With the extensive range of shock absorbers produced, there is a shock absorber to fit every driving style and application. The enormous choices available, however, can also become an annoying stumbling block to a buyer. Hence, we’ve come up with this guide to enlighten you on the function of a shock absorber and simplify your selection process.
Let’s begin at the top.
What is a shock absorber? What does it do?
If you drove over a speed bump without a shock absorber, your car would keep vibrating up and down as a reminder that you just went over the speed bump. That's why cars need shock absorbers—to dampen or reduce the effect of vibration on the vehicle. The spring system used in the shock absorber helps to rapidly restore the smooth ride after climbing over a bump or entering into a pothole.
In more technical terms, a shock absorber (also referred to as shocks) is a sophisticated mechanism that reduces (or dampens) vibration by absorbing shocks. Doing so, it guarantees constant contact between the wheels and the road surface during motion. This part of the vehicle, which is a vital component of the car's suspension system, is also designed to compensate for the weight on the chassis. It becomes all the more critical when plying a bumpy road. It is installed very close to the wheel on the inside.
How does the shock absorber work?
Loads—shocks and vibrations—are transmitted from the wheel to the shock absorber through a lever system. The shock absorber is equipped with a spring around it, which provides a quick return after the vehicle hits a bump. Without it, the comfort of the passengers would be compromised, as I said early on.
Bumpy road or not, your vehicle’s overall handling depends on the condition of the shock absorbers. Here’s why? When the car accelerates, the vehicle’s body leans back, and the load in the front of the car lessens. This load shift affects the contact between the front wheel and the road. When braking, a reverse of this process occurs. Therefore, without the shock absorbers, it would be relatively challenging to control the vehicle during these load shifts.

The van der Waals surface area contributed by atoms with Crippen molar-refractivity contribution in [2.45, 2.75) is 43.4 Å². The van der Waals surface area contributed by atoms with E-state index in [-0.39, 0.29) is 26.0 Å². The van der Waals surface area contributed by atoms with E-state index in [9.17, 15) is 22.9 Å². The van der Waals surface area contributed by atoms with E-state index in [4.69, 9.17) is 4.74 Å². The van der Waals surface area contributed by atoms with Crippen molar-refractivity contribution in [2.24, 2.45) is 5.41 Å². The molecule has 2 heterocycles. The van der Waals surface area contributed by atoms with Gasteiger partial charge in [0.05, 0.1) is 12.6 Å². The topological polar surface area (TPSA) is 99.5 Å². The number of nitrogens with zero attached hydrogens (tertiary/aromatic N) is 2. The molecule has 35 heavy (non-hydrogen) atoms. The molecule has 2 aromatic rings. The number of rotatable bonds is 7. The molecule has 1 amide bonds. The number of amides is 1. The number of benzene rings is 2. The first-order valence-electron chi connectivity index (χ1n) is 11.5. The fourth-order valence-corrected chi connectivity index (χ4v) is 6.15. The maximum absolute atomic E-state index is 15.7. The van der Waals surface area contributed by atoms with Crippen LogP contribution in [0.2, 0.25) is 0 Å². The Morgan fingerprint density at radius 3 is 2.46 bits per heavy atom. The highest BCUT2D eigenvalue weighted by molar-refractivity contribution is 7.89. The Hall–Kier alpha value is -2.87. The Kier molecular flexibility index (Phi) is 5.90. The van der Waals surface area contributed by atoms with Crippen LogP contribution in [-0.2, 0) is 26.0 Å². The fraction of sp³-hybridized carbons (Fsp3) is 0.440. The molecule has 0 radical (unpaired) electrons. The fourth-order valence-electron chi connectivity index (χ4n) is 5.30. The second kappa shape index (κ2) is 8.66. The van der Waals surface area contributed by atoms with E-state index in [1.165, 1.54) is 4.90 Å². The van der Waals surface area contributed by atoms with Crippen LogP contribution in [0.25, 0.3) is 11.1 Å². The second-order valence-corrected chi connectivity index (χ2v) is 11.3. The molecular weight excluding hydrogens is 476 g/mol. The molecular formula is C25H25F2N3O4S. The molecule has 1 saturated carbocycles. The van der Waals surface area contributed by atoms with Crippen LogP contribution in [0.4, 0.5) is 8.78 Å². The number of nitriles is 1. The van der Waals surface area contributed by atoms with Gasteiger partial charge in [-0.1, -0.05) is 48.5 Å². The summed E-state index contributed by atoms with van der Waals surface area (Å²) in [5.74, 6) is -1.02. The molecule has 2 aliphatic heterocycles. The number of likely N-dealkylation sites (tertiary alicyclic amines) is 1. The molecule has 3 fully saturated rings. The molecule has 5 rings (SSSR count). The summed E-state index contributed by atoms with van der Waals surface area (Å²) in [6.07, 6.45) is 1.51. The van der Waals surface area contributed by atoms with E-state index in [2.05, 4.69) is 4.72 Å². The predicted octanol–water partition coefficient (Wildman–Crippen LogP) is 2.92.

So whether you’re travelling a smooth road or a bumpy one, you still need a shock absorber.
How many types of shock absorbers are there? What are they?
Shock absorbers are categorised into three types based on the working fluid utilised in them.
1. Hydraulic: These types of shock absorbers have oil in their reservoir. This oil, under the action of the piston, flows from one level of the pool to another.
2. Gas-hydraulic: This is also called gas-oil. In the design of this variety, the compensation chamber is occupied with gas and oil. Gas-hydraulic type shocks are notable for helping to limit the likelihood of damage to the bottom part of the absorbers due to extreme load.
3. Gas: In these types, the gas used in the cylinder under pressure is also used as a damper.
Shock absorbers are also categorised into four types according to their damper mechanism, namely: